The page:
Five Lessons Writers Can Learn from a Two Year Old

Although I’ve published over 15 novels and novellas since August 2013, I’m still a mere child in the world of publication. 

But think about how much a child learns in the first couple of years of life. It’s seriously mind-blowing.

So today, I want to share with you five things I learned during my infancy in publishing. Because at the pace this industry is moving, an author has to stop crawling and run PDQ. (Oh, and a quick caveat to these bits I’ve learned…they’re only lessons, not rules.)

Recognize faces and smiles.

Yes, we’re busy and yes, our time gets squeezed once we’re committed to deadlines. But remember, being nice, smiling, and recognizing the work of others is important. Treating editors, readers, other authors, reviewers, bloggers, agents, and whoever else you can think of with respect is good business. And it’s also good for your soul and theirs.



Feed yourself.

Both figuratively and literally. Sometimes you have to stop the treadmill. With the reality of publishing these days, you could release a new month every month and readers would still ask for more. You could be on Facebook every second of the day and still have more things you could post or could comment on. No one is going to put out their hand cop-style and tell you to stop. You have to know when enough is enough.

Stand with help.

When your friends and colleagues offer you a hand, accept. When they need yours, reach out. Because none of us can get through the challenge of creating stories and running a small business without people to advise us, bolster us, and sometimes ply us with alcohol (not a technique I advocate with actual infants).

When my first book was contracted, all I was thinking about was gaining readership. I had a fairly broad network of other writers, primarily from starting Romance University. I let those extended relationships lag for a while, and it wasn’t smart. Because realistically, who’re you going to turn to for advice on everything from marketing to formatting? That’s right, folks who’ve been there and done that.

Don’t wait until you need people to stay in touch with them. Keep those relationships strong even though you’re trying gain readership (maybe exactly because you are).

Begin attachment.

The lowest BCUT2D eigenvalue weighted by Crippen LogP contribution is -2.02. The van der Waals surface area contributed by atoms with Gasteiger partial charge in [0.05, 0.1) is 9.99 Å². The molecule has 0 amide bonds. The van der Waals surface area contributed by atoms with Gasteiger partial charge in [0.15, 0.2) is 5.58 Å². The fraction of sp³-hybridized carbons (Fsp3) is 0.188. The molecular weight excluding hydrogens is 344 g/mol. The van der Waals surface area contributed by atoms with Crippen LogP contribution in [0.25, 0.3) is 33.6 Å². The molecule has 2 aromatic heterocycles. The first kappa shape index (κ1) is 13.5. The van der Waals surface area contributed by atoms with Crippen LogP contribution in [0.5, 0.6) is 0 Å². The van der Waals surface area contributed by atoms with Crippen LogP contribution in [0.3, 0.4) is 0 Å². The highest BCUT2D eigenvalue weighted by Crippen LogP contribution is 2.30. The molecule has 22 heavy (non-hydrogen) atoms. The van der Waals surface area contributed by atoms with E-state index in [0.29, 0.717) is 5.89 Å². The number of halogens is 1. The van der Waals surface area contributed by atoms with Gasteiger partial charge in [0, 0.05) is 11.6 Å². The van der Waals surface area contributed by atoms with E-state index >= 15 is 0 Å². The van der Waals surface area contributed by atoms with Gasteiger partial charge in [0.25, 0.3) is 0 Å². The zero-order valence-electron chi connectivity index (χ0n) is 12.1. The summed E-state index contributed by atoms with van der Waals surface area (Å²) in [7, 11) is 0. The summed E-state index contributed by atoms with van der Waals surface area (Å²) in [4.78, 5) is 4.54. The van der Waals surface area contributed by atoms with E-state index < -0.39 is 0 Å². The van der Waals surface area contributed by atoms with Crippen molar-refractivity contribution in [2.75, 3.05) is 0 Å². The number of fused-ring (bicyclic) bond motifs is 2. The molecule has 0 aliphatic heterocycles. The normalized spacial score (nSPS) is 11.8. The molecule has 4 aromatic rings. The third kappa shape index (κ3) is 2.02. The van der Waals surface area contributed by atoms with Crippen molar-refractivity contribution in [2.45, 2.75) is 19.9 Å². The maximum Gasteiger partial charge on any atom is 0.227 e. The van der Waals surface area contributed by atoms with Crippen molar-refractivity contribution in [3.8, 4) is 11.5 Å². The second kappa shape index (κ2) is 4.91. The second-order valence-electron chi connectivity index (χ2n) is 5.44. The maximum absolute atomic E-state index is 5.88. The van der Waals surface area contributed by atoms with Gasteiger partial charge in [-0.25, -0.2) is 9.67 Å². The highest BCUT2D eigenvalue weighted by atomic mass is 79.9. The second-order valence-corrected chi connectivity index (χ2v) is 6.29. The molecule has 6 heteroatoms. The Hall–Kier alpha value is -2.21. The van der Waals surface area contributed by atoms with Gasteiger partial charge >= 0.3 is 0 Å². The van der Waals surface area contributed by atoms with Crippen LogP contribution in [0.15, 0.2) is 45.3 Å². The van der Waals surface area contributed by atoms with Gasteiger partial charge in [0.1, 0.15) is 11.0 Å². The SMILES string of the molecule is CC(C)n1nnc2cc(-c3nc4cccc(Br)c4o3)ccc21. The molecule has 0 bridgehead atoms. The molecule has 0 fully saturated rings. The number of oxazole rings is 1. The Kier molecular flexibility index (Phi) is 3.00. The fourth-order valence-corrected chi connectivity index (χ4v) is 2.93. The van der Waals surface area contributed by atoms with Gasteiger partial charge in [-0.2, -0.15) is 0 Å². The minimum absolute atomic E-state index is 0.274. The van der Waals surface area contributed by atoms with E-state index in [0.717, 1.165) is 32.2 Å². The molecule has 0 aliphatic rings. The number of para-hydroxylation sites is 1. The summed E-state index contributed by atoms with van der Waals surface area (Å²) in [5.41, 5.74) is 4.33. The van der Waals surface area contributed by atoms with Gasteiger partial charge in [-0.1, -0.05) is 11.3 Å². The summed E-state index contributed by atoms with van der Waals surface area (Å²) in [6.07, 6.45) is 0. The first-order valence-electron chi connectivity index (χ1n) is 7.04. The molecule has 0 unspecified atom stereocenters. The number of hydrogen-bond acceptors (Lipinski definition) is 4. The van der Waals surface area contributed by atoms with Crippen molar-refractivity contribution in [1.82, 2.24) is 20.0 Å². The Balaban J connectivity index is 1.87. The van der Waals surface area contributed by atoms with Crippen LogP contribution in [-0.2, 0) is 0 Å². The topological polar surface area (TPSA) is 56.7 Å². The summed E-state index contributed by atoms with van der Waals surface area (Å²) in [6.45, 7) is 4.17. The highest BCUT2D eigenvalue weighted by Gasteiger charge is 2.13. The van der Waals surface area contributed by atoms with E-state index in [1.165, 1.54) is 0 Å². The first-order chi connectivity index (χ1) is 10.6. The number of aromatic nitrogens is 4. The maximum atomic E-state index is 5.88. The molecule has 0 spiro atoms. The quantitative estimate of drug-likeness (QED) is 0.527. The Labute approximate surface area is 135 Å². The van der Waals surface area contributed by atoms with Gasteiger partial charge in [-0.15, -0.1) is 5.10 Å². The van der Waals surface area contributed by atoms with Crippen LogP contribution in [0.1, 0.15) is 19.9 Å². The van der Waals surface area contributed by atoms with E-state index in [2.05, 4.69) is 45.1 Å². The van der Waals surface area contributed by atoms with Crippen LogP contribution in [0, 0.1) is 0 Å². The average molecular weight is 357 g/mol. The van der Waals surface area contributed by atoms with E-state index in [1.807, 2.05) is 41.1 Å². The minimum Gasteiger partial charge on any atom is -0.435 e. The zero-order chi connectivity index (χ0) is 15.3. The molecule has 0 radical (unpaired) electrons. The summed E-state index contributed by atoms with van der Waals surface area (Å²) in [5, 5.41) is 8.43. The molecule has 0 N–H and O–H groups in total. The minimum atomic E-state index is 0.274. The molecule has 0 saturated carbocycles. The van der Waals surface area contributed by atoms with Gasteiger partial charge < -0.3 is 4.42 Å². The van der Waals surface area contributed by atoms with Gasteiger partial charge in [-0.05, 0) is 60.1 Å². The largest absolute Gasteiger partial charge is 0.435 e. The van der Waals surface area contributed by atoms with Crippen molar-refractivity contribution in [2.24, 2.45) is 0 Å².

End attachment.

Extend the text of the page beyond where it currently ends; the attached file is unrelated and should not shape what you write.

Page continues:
And if you’re worried about being a “taker” at this stage, don’t over-worry about that unless you really are being a PITA to people. Believe me, once day you’ll be able to pay back all that early support and help someone else stand strong too.

Understand language.

Keep learning. Publication can rule your life. Which means you have less time for things like eating dinner with your family, walking your dogs, and showering. One thing many authors give up is taking the time to continue to learn and improve their craft.

We’re trying so hard to keep up and get ahead that we allow our love of the written word get sidetracked. But continuing to learn feeds not only our ability to write better but also fills our souls. For writing craft, James Scott Bell is my hands-down favorite. His short craft books like Write Your Novel from the Middle are well worth the money. One the subject of creativity, my go-to experts are Julia Cameron and Twyla Tharp. And if you haven’t read Todd Henry’s The Accidental Creative, I highly recommend it. And for just plain ol’ mental health, you can’t do better than Brené Brown’s The Gifts of Imperfection.

Walk and run.

Go big or go home. This doesn’t mean you have to do the once-a-month publishing track or get a seat on Oprah’s show (although if you do, remember we’re kinda friends, okay?). It means you have to find ways to pull away from the pack and be the kind of craftsperson and businessperson YOU are. That may mean breaking out and trying something new, something risky. Do it even though you’re scare spitless.